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CLACKAMAS, Ore. – Giant pumps made by a local company are now helping the Northeast recover from Hurricane Sandy, and part of the effort to help was sending some of the pumps ahead of the storm.
According to officials at Cornell Pump Company, that's a big difference between preparations for this hurricane and Hurricane Katrina that hit New Orleans in 2005.
Pumps are already moving water in Manhattan at flooded Bellevue Hospital, but there's still a lot below ground in New York's subway system.
Cornell's pumps have been in action in New York in the past, removing water from the subway under the collapsed twin towers after 9/11.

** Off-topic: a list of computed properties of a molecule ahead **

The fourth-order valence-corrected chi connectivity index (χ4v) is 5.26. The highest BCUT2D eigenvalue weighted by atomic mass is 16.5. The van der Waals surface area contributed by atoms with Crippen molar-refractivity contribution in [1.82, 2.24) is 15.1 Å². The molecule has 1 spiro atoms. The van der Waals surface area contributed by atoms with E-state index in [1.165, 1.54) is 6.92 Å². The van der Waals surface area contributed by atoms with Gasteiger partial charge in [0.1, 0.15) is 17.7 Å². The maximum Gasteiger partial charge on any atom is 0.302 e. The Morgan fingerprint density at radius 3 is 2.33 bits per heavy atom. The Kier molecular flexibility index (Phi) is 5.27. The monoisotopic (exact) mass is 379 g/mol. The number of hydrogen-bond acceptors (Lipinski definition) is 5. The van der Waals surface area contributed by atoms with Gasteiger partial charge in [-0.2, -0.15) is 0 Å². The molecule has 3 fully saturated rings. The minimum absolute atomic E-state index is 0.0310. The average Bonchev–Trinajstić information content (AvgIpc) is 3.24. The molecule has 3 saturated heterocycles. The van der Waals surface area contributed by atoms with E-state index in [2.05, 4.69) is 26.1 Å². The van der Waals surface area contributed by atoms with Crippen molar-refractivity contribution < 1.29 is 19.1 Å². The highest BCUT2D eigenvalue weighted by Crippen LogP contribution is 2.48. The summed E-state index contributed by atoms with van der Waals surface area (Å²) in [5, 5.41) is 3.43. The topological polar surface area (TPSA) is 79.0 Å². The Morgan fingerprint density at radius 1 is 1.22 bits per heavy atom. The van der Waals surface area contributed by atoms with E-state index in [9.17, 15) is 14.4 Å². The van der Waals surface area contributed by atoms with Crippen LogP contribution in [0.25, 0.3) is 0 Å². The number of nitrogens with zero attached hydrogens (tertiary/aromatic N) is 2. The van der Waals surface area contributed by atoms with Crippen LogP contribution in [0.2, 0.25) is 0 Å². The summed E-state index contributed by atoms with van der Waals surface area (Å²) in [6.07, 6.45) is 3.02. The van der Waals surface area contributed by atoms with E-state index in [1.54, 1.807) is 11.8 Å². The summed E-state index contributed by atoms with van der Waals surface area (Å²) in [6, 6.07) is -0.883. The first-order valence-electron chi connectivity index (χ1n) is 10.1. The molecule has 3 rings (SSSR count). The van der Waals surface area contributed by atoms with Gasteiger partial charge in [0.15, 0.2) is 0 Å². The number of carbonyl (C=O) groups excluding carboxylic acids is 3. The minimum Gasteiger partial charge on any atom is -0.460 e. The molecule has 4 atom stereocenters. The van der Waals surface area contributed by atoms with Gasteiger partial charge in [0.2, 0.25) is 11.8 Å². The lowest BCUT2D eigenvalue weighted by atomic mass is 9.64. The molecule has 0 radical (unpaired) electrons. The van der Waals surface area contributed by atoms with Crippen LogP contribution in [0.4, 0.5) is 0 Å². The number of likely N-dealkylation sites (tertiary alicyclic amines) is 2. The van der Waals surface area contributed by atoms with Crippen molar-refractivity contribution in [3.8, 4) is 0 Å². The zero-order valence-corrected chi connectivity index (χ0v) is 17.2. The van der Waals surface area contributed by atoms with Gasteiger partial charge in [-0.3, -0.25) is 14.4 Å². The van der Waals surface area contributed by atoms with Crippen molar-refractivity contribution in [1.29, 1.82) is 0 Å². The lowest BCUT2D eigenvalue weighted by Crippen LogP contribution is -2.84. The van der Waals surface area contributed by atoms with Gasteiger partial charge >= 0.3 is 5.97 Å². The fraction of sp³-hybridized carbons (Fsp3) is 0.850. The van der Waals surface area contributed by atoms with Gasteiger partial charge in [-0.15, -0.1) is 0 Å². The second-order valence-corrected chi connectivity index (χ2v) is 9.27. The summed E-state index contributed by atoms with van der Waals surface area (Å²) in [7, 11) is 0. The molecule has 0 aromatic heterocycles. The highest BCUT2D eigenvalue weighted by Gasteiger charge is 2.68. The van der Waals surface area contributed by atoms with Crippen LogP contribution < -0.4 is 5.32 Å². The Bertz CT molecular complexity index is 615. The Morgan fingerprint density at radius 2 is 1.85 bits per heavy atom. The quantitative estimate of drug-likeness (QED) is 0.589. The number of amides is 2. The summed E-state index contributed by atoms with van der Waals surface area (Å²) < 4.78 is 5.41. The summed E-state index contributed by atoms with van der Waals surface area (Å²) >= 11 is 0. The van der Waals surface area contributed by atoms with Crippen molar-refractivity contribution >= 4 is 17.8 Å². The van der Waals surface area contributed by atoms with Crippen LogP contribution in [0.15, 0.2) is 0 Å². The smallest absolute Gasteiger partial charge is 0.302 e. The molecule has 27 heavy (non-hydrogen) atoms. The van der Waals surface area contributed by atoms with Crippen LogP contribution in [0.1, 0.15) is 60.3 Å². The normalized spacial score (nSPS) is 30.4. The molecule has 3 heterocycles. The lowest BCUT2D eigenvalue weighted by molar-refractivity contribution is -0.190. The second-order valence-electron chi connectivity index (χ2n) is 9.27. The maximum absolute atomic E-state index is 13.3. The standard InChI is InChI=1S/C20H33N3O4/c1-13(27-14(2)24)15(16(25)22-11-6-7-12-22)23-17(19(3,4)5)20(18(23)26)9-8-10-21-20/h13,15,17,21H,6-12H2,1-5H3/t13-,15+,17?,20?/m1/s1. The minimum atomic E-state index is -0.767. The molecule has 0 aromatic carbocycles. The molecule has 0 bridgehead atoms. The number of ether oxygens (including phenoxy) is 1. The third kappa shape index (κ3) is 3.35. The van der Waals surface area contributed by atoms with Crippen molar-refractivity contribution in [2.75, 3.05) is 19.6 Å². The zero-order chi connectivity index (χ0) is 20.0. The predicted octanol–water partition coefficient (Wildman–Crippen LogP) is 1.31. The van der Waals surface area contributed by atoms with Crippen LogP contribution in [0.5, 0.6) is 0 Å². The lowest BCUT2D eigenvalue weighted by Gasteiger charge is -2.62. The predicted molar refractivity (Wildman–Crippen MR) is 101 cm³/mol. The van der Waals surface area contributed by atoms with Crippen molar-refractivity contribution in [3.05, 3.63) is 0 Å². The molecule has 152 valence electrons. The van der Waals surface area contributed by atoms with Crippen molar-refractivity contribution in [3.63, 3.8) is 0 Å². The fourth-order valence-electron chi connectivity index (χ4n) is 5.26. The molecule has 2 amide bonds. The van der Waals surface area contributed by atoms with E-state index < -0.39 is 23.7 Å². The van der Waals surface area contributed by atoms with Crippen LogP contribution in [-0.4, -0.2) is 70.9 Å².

Cornell is one of just four manufacturers in the country that makes "dewatering" pumps designed to chop up watery debris and keep on running.
According to its website, its pumps can pump up to 31,000 gallons a minute.
The company shipped 200 pumps to the New Orleans area after Hurricane Katrina. It shipped some east ahead of Hurricane Sandy.
"What we saw this year was a lot of people moving product there well ahead of the storm anticipating the flooding," said Cornell's vice president Marcus Davi.
Cornell's managers are proud some of their pumps are already working to help the Northeast recover.
"Every hurricane season, you get these kinds of problems, and our pumps are the first to be deployed – absolutely," said Davi.
The Army Corps of Engineers has given Cornell a heads up to get ready to ship more pumps to the Northeast, but it doesn't know how many yet.